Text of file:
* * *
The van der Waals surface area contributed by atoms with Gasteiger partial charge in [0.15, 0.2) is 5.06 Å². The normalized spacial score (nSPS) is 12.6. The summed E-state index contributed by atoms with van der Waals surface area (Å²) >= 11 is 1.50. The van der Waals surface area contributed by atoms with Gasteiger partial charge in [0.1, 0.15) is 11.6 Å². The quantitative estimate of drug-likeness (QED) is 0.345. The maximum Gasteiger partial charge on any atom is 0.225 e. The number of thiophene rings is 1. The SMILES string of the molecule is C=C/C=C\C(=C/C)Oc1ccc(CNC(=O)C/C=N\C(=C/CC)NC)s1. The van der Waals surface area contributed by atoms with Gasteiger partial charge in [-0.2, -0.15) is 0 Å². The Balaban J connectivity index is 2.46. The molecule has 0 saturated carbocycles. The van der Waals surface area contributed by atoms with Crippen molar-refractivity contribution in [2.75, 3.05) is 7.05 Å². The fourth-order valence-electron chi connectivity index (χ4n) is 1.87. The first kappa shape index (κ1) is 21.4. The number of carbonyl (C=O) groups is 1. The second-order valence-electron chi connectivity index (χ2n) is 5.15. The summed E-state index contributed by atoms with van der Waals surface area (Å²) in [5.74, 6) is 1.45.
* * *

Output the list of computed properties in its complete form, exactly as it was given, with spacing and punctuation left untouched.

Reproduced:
The van der Waals surface area contributed by atoms with Gasteiger partial charge in [0.15, 0.2) is 5.06 Å². The normalized spacial score (nSPS) is 12.6. The summed E-state index contributed by atoms with van der Waals surface area (Å²) >= 11 is 1.50. The van der Waals surface area contributed by atoms with Gasteiger partial charge in [0.1, 0.15) is 11.6 Å². The quantitative estimate of drug-likeness (QED) is 0.345. The maximum Gasteiger partial charge on any atom is 0.225 e. The number of thiophene rings is 1. The SMILES string of the molecule is C=C/C=C\C(=C/C)Oc1ccc(CNC(=O)C/C=N\C(=C/CC)NC)s1. The van der Waals surface area contributed by atoms with Gasteiger partial charge in [-0.2, -0.15) is 0 Å². The Balaban J connectivity index is 2.46. The molecule has 0 saturated carbocycles. The van der Waals surface area contributed by atoms with Crippen molar-refractivity contribution in [2.75, 3.05) is 7.05 Å². The fourth-order valence-electron chi connectivity index (χ4n) is 1.87. The first kappa shape index (κ1) is 21.4. The number of carbonyl (C=O) groups is 1. The second-order valence-electron chi connectivity index (χ2n) is 5.15. The summed E-state index contributed by atoms with van der Waals surface area (Å²) in [5.74, 6) is 1.45.